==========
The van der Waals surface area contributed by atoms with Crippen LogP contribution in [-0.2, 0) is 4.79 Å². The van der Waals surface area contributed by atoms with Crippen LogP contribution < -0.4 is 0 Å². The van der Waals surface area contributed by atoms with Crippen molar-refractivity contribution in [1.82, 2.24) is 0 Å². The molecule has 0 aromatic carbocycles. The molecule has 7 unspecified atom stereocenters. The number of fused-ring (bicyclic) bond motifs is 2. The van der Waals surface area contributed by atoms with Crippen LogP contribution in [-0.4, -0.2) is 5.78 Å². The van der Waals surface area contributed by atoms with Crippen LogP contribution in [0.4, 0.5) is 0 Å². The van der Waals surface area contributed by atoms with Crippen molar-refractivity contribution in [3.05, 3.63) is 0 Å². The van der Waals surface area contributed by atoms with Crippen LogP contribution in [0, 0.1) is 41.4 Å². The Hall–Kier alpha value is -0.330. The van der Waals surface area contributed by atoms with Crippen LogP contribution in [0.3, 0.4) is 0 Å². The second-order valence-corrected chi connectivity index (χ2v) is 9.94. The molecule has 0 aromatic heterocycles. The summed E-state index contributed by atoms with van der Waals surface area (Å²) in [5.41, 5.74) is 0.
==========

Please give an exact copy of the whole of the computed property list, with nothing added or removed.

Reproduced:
The van der Waals surface area contributed by atoms with Crippen LogP contribution in [-0.2, 0) is 4.79 Å². The van der Waals surface area contributed by atoms with Crippen LogP contribution < -0.4 is 0 Å². The van der Waals surface area contributed by atoms with Crippen molar-refractivity contribution in [1.82, 2.24) is 0 Å². The molecule has 0 aromatic carbocycles. The molecule has 7 unspecified atom stereocenters. The number of fused-ring (bicyclic) bond motifs is 2. The van der Waals surface area contributed by atoms with Crippen LogP contribution in [-0.4, -0.2) is 5.78 Å². The van der Waals surface area contributed by atoms with Crippen LogP contribution in [0.4, 0.5) is 0 Å². The van der Waals surface area contributed by atoms with Crippen molar-refractivity contribution in [3.05, 3.63) is 0 Å². The van der Waals surface area contributed by atoms with Crippen LogP contribution in [0, 0.1) is 41.4 Å². The Hall–Kier alpha value is -0.330. The van der Waals surface area contributed by atoms with Crippen LogP contribution in [0.3, 0.4) is 0 Å². The second-order valence-corrected chi connectivity index (χ2v) is 9.94. The molecule has 0 aromatic heterocycles. The summed E-state index contributed by atoms with van der Waals surface area (Å²) in [5.41, 5.74) is 0.